SPRINGFIELD, NJ - For people who used to live on the square, the memories came flooding back yesterday afternoon.
Organizers in town had held the reunion successfully two previous times biannually, and for all those in attendance, the chance to reminisce was not lost on them. This year's reunion was held at the Springfield Hilton, on Route 22
The Springfield Square, a three-block stretch of streets by the Antioch Baptists Church, was the only available section in town for many decades where black residents were shown houses, in a policy known as redlining.
As a result, even though there are now black residents living all over Springfield, the concentration remains highest at the site of the square. But for the former residents at the reunion, in spite of the roadblock placed before them, the bonds forged during those years were still evident.
Sherri Franklin, who still lives in Springfield, was one of the members of the organizing committee. For Franklin, the chance to bring everyone back together was wonderful.
"It's just a pleasure," Franklin said. "It's a pleasure for us to do it because growing up in Springfield, [it] was like our community was a village. Everybody loved each other. Everybody took care of each other, and as you can see, we are so happy to see each other and just be together."
"It's a beautiful opportunity to get together with folks we grew up with and see how successful they are today," Franklin's brother Terry said. He lives in Dover, DE, but makes it back up north for every square reunion.
Over the course of the reunion, attendees mingled with each other. Stories were swapped, people were updated on living situations, families and more, and those at the reunion also had the chance to have some food and drinks.
One of the most poignant moments came towards the end of the afternoon when organizers asked residents of the square to stand up, take the microphone and share a memory of their time in that section of town.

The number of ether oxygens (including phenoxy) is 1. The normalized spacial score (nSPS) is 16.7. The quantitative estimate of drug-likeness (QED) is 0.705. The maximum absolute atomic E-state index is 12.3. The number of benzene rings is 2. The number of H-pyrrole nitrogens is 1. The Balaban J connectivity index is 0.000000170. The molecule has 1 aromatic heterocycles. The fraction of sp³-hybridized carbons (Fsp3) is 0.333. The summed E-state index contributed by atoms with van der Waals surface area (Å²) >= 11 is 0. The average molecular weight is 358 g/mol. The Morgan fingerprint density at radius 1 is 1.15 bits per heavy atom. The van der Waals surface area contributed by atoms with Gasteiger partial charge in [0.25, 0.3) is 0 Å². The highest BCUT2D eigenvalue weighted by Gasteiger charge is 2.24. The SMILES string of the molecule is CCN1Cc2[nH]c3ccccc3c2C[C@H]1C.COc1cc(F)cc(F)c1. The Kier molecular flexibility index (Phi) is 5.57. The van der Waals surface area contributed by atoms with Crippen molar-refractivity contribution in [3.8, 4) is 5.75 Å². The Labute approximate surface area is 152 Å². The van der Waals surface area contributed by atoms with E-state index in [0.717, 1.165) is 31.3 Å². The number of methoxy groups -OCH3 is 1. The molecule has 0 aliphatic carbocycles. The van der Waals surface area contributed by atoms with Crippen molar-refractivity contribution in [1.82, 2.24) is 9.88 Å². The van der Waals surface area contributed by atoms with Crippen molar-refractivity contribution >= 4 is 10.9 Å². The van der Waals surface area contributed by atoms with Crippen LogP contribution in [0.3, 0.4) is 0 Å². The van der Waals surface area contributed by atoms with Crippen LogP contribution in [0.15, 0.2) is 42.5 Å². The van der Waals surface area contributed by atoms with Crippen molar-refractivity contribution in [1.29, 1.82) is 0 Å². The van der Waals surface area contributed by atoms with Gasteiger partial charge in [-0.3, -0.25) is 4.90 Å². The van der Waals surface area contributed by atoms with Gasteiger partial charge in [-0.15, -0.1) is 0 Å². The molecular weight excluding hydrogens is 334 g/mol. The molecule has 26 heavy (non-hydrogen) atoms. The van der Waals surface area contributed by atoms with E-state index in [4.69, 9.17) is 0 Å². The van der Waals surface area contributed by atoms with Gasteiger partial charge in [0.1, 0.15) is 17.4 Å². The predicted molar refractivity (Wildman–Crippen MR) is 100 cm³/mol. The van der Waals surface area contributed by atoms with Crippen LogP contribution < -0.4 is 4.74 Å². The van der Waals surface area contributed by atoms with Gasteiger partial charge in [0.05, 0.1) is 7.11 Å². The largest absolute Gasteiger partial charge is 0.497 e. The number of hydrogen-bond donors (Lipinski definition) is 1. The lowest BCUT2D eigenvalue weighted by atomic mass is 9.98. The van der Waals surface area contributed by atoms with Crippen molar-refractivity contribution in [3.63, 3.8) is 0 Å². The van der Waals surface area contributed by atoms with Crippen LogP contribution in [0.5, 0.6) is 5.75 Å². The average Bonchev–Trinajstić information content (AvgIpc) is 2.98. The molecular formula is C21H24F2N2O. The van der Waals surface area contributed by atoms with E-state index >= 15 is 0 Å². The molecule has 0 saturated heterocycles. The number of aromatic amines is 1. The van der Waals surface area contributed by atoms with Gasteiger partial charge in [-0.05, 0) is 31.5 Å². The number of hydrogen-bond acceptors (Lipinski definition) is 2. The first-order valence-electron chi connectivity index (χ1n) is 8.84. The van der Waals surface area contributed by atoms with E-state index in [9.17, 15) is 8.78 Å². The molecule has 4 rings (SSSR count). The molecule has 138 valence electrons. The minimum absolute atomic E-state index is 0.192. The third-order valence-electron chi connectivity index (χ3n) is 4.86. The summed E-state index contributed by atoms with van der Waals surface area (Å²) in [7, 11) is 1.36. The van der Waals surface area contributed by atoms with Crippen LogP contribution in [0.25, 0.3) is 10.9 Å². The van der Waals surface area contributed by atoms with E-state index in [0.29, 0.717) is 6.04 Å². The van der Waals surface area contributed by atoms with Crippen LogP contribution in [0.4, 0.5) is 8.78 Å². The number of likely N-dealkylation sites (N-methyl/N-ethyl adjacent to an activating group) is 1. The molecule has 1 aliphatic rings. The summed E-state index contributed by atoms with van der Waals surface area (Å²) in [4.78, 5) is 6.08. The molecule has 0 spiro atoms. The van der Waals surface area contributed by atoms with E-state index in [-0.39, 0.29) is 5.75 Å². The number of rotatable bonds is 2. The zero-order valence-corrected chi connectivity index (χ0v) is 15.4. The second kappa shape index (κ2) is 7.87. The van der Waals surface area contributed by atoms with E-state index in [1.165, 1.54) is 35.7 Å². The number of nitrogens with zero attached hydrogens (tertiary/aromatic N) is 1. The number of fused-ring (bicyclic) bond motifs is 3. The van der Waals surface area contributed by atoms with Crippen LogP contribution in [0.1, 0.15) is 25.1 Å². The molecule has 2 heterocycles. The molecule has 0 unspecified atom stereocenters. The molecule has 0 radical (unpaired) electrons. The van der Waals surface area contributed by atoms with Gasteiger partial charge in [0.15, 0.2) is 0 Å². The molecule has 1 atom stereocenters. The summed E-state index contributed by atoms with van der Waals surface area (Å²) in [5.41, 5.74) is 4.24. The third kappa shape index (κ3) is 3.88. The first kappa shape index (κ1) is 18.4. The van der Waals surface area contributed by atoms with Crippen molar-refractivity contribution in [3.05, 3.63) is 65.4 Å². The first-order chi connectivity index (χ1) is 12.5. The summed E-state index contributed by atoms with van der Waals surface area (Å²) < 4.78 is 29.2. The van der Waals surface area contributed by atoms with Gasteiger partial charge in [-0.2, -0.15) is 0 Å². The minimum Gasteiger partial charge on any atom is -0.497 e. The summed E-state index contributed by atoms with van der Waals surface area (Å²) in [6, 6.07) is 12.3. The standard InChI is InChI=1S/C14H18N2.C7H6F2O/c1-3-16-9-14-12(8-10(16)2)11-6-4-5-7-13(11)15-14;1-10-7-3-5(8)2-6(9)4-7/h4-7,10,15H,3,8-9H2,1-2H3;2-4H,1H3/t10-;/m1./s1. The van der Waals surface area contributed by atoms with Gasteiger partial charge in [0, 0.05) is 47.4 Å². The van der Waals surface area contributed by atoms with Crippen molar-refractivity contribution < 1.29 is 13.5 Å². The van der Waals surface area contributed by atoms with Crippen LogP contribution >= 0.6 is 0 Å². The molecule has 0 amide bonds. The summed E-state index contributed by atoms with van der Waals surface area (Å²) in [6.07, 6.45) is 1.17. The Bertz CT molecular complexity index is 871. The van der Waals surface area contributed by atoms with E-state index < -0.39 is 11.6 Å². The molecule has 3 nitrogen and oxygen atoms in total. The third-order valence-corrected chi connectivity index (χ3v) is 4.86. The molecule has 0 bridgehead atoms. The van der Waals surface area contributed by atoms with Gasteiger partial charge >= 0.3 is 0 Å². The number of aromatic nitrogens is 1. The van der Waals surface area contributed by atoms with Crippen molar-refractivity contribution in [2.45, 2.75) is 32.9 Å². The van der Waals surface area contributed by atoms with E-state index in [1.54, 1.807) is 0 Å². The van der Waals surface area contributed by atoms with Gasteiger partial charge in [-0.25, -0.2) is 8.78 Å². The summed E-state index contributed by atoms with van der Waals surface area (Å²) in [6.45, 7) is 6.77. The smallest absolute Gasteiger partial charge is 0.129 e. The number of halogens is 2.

Reunion Attendees then spent several minutes reminiscing about shared experiences at the square, from neighborhood-wide kickball games, to idolizing the older kids and even just hanging out just after dark under the streetlights.
Each recollection was met with a round of applause from those at the reunion.
One of the attendees at yesterday's festivities was Henrietta Parker Greene. Her late husband was Alfred Parker Jr., the first black policeman in Springfield's history. For Greene, who lives in Lawrenceville, GA, there is a sense of comfort from coming back to town.
"Someone asked me yesterday when I arrived, 'what does this mean to you?' Green said. "When I come to Springfield, I have one word to say. It's home. I've been away from here for 20 years, however, every time I come, I feel [at] home."
She also took the time to reminisce about her childhood, relaying quick anecdotes about her life in the square to TAPinto Springfield. But for her, the joy of the reunion is in the event itself, when former residents can come together.
I am truly blessed to be able to share this event," Greene added. "To recognize the history of the Springfield Square. So it's an honor just to be able to come."
As of press time, the next reunion of the square is tentatively scheduled for some time in 2021, although very few logistics of the next reunion have been discussed.